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Corrupt Banking in Victorian Ireland

John Bull (right) and a hideous old man (left) with a grotesque profile and small wings sprouting from his shoulders face each other, their heads in profile. ‘Corruption’ has a disk on his cheek inscribed An Eye to Interest, his snout-like nose is A Scent for Interest, his gaping jaw A Mouth of Guile. His wings are Wings of Speculation; his arms, Arms of Power. He has (large) Pockets of Perquisites, and wears a Collar of Corruption. He has Legs of Luxury and Feet of Connivance. In each hand (inscribed Hands of Extortion) is a money-bag. He says to John: What you say about Reform Jhonny is very true,—but this is not the time for it. John answers angrily: No nor it never will be—while such a Monster as you remain in existence!!! He is a fat ‘cit’ with an ill-fitting wig.’ (28 May 1809.)

When the Celtic Tiger collapsed in 2008-2009, it seemed as if corruption in Irish banking had reached apocalyptic proportions, that we had never seen shenanigans quite like it. The truth is, the ‘Golden Circle’ of recent times was by no means an original cartel. Ireland’s financial world has always had a hefty share of scoundrels and cronyism at the highest levels.

On the eve of the Great Famine of the 1840s, there were banks in every Irish town with a population of over 5,000. More and more people were withdrawing the money stashed up their chimneys and depositing it in banks. By 1855, everything seemed stable.

The scandals that subsequently rocked the banking sector were little different to today’s. In each case the men responsible – some rascals from birth, others corrupted along the way – attempted to absolve themselves on the basis that they had not expected things to turn out so bad, that the gambles they took had simply back-fired, that everyone else was doing it so why couldn’t they. But the point was that the money with which they gambled, and paid themselves, was simply not theirs. It belonged to their customers and that was their first major misdemeanour.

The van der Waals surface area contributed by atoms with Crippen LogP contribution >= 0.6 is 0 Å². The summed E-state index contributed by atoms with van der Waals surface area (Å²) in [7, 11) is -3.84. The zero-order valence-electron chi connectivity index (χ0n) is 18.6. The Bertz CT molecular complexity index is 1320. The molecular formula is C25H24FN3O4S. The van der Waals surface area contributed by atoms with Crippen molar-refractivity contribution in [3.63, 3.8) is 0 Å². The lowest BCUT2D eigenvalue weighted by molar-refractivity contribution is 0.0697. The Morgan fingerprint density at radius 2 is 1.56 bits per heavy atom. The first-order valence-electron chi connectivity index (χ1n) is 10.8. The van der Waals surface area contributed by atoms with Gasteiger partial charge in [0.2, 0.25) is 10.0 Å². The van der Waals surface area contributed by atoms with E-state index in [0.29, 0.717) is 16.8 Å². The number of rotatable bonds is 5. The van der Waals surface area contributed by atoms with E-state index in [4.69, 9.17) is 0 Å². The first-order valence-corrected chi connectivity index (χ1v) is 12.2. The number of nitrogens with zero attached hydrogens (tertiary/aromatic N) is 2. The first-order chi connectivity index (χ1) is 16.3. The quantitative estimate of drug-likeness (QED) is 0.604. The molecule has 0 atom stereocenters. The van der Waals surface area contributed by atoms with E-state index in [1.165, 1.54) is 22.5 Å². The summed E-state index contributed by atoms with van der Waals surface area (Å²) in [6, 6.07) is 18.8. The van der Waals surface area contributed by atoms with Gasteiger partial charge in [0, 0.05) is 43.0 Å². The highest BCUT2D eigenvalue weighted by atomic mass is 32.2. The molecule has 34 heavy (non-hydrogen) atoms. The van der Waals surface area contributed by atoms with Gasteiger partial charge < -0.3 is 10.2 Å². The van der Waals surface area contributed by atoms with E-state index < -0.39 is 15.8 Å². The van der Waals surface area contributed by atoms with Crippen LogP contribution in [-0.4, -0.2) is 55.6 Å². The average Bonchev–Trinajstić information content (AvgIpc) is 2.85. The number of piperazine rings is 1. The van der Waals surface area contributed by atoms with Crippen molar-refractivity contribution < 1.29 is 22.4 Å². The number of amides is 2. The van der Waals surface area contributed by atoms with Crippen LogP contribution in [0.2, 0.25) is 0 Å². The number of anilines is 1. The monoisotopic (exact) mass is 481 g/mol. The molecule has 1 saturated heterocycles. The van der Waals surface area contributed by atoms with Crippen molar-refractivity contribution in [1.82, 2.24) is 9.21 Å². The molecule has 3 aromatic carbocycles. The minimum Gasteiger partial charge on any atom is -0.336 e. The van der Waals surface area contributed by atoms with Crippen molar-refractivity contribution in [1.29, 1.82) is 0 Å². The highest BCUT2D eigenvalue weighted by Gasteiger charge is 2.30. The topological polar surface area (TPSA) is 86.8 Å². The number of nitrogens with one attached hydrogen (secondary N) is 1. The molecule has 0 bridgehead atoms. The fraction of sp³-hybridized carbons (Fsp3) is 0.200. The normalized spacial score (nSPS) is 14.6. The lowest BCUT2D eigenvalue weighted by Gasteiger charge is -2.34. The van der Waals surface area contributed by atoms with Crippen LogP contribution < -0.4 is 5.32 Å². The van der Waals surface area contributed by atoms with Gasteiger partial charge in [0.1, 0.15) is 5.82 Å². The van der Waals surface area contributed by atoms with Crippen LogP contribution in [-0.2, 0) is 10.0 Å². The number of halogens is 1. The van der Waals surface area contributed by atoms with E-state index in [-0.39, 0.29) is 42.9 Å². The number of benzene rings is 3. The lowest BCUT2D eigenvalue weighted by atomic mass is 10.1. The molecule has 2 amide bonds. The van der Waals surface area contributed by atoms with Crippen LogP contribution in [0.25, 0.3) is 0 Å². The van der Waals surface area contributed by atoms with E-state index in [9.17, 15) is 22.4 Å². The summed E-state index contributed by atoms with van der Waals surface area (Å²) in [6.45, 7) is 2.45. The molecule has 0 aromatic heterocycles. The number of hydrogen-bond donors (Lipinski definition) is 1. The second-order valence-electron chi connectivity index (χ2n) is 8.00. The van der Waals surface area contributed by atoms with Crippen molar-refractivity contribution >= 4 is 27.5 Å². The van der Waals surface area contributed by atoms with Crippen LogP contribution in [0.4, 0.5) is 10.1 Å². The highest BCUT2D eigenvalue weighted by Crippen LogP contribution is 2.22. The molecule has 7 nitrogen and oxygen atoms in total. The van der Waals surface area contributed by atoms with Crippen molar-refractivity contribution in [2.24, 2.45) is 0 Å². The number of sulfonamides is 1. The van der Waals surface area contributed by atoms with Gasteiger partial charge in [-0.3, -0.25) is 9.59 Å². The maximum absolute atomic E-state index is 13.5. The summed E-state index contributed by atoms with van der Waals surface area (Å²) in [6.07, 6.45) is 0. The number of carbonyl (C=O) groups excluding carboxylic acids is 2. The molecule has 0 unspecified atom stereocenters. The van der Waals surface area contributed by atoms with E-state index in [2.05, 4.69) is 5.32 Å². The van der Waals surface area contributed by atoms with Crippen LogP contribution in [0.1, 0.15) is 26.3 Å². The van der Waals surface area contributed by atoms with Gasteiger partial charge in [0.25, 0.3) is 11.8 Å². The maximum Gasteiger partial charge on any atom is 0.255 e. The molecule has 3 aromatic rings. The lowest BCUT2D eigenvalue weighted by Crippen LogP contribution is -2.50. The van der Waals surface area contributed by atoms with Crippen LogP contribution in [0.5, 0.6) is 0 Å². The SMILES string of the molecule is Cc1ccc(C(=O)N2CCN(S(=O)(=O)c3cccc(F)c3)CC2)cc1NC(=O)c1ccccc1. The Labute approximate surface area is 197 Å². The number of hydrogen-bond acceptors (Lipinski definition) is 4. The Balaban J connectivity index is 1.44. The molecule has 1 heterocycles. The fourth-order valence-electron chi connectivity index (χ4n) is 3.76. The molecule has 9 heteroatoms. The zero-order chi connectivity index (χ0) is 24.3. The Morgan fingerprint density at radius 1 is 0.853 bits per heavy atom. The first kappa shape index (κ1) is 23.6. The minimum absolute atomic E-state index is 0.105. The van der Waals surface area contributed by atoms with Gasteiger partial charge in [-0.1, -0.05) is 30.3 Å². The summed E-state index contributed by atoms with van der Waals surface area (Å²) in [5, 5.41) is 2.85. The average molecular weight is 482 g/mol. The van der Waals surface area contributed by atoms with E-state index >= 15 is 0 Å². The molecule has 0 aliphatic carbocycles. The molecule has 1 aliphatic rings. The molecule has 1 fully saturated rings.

The second and equally serious charge was that they had all obtained positions of considerable trust within the banking sector and then abused that trust. Moreover, four were Members of Parliament and one was the President of the Dublin Stock Exchange.


John Sadlier (1813-1856), Prince of Swindlers

John Sadlier was arguably the best known of these Victorian fraudsters who came to prominence in the Victorian Age. Banking was in his blood. His mother’s father James Scully established a bank in Tipperary town in 1803. Raised a Catholic and educated at Clongowes Wood, John Sadlier’s professional career began when he succeeded his uncle to a prosperous solicitor’s practice in Dublin.

In 1838, he founded the Tipperary Joint Stock Bank with his uncle James Scully as Chairman. They focused on small farmers, tradesmen and clerks, offering above average interest rates. The bank prospered and by 1845 there were nine branches in operation, extending north from Tipperary into Thomastown (Co Kilkenny), Athy and Carlow.

When James Scully died in 1847, John invited his elder brother James Sadlier to become Managing Director. John Sadlier was elected Liberal MP for Carlow that same year, with Captain William McClintock Bunbury representing the Conservatives. Sadlier took to politics in a seemingly calm, wise and practical manner. But behind those calculating eyes was a cold and rascally soul.

In 1848, Sadlier was appointed chairman of the London and County Joint Stock Banking Company, a post he retained until his death. Now a resident of London, he was perfectly poised to expand his networking into Europe. He began financing railway developments in Sweden, France and Italy. In 1851, he founded his own Dublin newspaper, The Weekly Telegraph. He purchased vast swathes of land, valued at over £250,000,000, and including the beleaguered Earl of Glengall’s estate at Cahir. But for all that he lived a rather frugal life. His only flamboyance was a stable in Watford from where he hunted with the Gunnersbury hounds.